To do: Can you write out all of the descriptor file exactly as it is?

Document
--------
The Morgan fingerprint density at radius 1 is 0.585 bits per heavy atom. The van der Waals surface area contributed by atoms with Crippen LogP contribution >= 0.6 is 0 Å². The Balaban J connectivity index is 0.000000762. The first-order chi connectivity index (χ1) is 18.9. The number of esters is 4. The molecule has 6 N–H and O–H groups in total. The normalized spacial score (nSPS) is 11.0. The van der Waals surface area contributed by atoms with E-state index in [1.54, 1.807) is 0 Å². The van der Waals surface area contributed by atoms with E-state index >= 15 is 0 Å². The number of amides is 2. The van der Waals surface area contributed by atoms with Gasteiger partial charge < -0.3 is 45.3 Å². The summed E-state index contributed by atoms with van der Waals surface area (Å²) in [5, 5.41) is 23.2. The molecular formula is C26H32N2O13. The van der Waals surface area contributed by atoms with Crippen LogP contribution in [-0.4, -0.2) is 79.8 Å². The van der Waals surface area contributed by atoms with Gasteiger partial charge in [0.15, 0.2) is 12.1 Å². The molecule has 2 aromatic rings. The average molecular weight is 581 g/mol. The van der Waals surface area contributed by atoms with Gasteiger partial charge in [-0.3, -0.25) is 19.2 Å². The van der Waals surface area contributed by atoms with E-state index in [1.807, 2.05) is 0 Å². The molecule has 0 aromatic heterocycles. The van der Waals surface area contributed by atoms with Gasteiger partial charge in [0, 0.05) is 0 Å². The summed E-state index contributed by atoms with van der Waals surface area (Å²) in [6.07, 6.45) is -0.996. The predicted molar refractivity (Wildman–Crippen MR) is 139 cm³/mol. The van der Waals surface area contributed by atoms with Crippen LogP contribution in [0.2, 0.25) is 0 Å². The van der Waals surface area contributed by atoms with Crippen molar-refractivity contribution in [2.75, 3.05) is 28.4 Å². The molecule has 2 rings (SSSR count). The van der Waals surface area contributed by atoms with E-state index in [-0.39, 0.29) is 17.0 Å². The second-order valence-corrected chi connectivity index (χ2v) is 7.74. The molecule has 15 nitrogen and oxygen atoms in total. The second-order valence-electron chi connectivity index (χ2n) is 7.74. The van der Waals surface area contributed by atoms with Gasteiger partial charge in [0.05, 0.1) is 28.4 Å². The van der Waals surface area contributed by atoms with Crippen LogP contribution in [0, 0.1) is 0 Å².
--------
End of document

The Morgan fingerprint density at radius 1 is 0.585 bits per heavy atom. The van der Waals surface area contributed by atoms with Crippen LogP contribution >= 0.6 is 0 Å². The Balaban J connectivity index is 0.000000762. The first-order chi connectivity index (χ1) is 18.9. The number of esters is 4. The molecule has 6 N–H and O–H groups in total. The normalized spacial score (nSPS) is 11.0. The van der Waals surface area contributed by atoms with E-state index in [1.54, 1.807) is 0 Å². The van der Waals surface area contributed by atoms with E-state index >= 15 is 0 Å². The number of amides is 2. The van der Waals surface area contributed by atoms with Gasteiger partial charge < -0.3 is 45.3 Å². The summed E-state index contributed by atoms with van der Waals surface area (Å²) in [5, 5.41) is 23.2. The molecular formula is C26H32N2O13. The van der Waals surface area contributed by atoms with Crippen LogP contribution in [-0.4, -0.2) is 79.8 Å². The van der Waals surface area contributed by atoms with Gasteiger partial charge in [0.15, 0.2) is 12.1 Å². The molecule has 2 aromatic rings. The average molecular weight is 581 g/mol. The van der Waals surface area contributed by atoms with Gasteiger partial charge in [-0.3, -0.25) is 19.2 Å². The van der Waals surface area contributed by atoms with E-state index in [1.807, 2.05) is 0 Å². The molecule has 0 aromatic heterocycles. The van der Waals surface area contributed by atoms with Gasteiger partial charge in [0, 0.05) is 0 Å². The summed E-state index contributed by atoms with van der Waals surface area (Å²) in [6.07, 6.45) is -0.996. The predicted molar refractivity (Wildman–Crippen MR) is 139 cm³/mol. The van der Waals surface area contributed by atoms with Crippen LogP contribution in [0.2, 0.25) is 0 Å². The van der Waals surface area contributed by atoms with Crippen molar-refractivity contribution in [2.75, 3.05) is 28.4 Å². The molecule has 2 rings (SSSR count). The van der Waals surface area contributed by atoms with E-state index in [-0.39, 0.29) is 17.0 Å². The second-order valence-corrected chi connectivity index (χ2v) is 7.74. The molecule has 15 nitrogen and oxygen atoms in total. The second-order valence-electron chi connectivity index (χ2n) is 7.74. The van der Waals surface area contributed by atoms with Gasteiger partial charge in [0.05, 0.1) is 28.4 Å². The van der Waals surface area contributed by atoms with Crippen LogP contribution in [0, 0.1) is 0 Å².